12 Lessons from my first 12 months of business
This week, I’ve officially been running Black & White Studios full time for a year! (Enjoy the cheesy group photo of me & my pals celebrating the milestone!) To celebrate thought I’d share 12 things I’ve learnt in the last 12 months that could help someone else with their business!
1. Hire a good accountant
I will shout this to the rooftops but one of the first things you should do is hire an accountant. There is SO much involved with accounting and taxes and all things financial that you just don’t have the time to learn and literally can’t afford to get wrong. Managing your finances is a whole new ballgame when you run a business so a good accountant will pay for itself over and over again, plus (in New Zealand anyway) you can claim that back as a business expense anyway so just do it!
2. Understand the numbers and stay on top of them
If you have an accountant, that doesn’t mean that you can just ignore the numbers. Sure, they’ll help you with a lot, but if you don’t understand anything they’re talking about it, it’s not going to be much use. Learn what you can about your finances and the other numbers in your business and stay in touch with them. Track things that are important to your business (clients, projects, followers, engagement, etc) and check in regularly to see how they’re changing. You’ll be able to feel the pulse of your business and make better decisions!
3. Enjoy the freedom but embrace some structure
When I first started working for myself full time I was so excited to sleep in, work in my pyjamas, and take time off whenever I felt like it. This didn’t last too long because I quickly realised that working that way isn’t productive and will not help you pay your bills! The amazing thing about being self-employed is that you can be flexible with your time and work in a way that is best for you and your lifestyle, but you still need to maintain some sort of structure and schedule in order to be the best that you can be. I get up relatively early, have a pretty solid morning routine and know what times of the day are the most productive for certain types of work, but I still give myself the luxury of taking the afternoon off to spend time with my sister on her day off, or to teach a class or run a workshop. It’s all about balance!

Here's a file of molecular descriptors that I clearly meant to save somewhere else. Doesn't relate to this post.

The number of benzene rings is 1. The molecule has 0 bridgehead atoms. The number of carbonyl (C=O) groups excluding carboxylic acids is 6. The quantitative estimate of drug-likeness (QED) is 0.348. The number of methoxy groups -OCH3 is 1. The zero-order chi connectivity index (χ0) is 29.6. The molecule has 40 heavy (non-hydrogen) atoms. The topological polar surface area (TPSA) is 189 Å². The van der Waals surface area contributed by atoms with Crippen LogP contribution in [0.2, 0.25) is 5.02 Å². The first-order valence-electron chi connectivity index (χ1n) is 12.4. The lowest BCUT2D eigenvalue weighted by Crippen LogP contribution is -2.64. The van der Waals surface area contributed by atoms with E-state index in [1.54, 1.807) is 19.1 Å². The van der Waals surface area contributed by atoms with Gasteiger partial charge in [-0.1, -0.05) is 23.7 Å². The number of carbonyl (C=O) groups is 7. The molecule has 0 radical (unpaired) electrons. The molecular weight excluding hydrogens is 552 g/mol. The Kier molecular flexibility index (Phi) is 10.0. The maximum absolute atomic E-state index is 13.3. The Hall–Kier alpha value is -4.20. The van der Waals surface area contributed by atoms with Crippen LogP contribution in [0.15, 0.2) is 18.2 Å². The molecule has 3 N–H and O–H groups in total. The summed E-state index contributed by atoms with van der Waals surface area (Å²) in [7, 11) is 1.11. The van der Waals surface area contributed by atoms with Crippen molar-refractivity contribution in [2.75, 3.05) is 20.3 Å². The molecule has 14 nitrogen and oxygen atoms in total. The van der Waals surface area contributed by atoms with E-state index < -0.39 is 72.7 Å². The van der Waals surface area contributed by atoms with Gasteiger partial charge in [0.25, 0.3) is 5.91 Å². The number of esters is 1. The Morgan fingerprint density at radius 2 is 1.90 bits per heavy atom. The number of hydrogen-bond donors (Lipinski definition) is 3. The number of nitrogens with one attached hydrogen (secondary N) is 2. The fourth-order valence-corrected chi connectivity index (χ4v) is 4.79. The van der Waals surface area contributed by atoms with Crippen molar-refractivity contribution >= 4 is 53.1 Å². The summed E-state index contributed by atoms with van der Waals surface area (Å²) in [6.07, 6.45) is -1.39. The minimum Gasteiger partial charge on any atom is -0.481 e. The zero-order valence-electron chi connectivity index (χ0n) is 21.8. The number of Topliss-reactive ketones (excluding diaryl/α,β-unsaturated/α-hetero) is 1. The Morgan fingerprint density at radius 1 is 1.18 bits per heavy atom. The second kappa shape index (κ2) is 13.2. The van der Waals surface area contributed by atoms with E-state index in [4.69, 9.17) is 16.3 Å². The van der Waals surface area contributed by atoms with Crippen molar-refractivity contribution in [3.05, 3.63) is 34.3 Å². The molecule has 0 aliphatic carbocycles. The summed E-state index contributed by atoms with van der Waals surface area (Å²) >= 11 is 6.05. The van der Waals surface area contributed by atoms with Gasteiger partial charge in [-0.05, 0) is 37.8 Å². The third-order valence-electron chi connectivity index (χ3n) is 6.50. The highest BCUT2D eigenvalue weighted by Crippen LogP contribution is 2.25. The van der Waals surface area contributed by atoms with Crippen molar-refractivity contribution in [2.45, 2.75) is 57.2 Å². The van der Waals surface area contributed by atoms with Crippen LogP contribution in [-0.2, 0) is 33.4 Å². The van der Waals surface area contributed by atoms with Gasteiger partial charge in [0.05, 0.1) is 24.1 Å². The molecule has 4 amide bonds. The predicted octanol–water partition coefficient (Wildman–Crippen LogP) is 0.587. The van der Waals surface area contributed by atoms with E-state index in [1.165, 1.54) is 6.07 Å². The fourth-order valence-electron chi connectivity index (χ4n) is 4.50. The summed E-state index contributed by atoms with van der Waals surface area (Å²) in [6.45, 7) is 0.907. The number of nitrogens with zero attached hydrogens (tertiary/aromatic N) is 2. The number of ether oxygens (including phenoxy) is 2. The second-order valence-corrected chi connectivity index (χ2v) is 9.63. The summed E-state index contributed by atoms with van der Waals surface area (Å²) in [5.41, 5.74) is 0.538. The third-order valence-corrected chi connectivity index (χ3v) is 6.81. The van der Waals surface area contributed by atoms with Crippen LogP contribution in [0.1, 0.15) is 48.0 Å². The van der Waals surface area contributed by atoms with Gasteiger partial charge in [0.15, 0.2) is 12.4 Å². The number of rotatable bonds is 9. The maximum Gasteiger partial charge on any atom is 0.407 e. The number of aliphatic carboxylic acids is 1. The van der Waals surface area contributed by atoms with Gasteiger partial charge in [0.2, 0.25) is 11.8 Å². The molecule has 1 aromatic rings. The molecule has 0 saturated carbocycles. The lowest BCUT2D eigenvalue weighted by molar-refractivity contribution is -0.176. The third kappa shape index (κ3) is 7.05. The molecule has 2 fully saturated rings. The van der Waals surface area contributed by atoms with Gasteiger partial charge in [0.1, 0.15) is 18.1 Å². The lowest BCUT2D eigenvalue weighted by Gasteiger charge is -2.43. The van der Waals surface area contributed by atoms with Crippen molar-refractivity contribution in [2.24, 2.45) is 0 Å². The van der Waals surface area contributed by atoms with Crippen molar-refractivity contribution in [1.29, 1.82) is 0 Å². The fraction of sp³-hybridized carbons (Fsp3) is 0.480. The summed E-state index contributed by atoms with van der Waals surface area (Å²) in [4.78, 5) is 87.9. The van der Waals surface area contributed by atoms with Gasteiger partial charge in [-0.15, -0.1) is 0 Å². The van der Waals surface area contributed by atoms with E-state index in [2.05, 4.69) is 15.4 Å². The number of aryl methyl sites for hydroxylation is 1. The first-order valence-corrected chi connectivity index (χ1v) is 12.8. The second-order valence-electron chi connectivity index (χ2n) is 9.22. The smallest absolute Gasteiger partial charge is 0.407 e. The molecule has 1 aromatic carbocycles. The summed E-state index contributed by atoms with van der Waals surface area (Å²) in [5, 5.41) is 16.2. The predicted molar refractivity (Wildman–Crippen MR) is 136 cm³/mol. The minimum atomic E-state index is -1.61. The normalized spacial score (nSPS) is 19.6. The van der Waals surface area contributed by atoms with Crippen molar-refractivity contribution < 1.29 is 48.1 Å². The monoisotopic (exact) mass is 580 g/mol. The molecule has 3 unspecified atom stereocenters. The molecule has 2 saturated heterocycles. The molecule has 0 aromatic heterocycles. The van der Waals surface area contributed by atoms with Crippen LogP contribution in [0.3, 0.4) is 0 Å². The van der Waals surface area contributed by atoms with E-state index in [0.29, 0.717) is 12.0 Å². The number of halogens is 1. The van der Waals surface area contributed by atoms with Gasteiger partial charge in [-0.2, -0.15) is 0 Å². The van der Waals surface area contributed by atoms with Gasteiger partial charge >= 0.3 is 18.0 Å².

4. Get to know yourself better
Learning the ways that I can be the most productive and the best routines for me has all come with getting to know myself better. I’m a sucker for a good personality test and I think that everyone can benefit from understanding how they work and why. Knowing that I’m an INFJ-T (introverted, intuitive, feeling, judging, turbulent) and reading a lot about it, not only helps me to get to know myself better, how I work the best and what I’m like as a friend, partner and business-owner and why, but also helps me to not feel alone in those things! It helped me to understand that working for myself is the best option for me and why that is, what my values are and how my personality type influences those, and how I want my business to run based on that too. I can’t recommend taking some personality tests, reading more about them, journalling to process and understand your feelings and spending more time with yourself to get to know who you are and why!
5. Stick to your values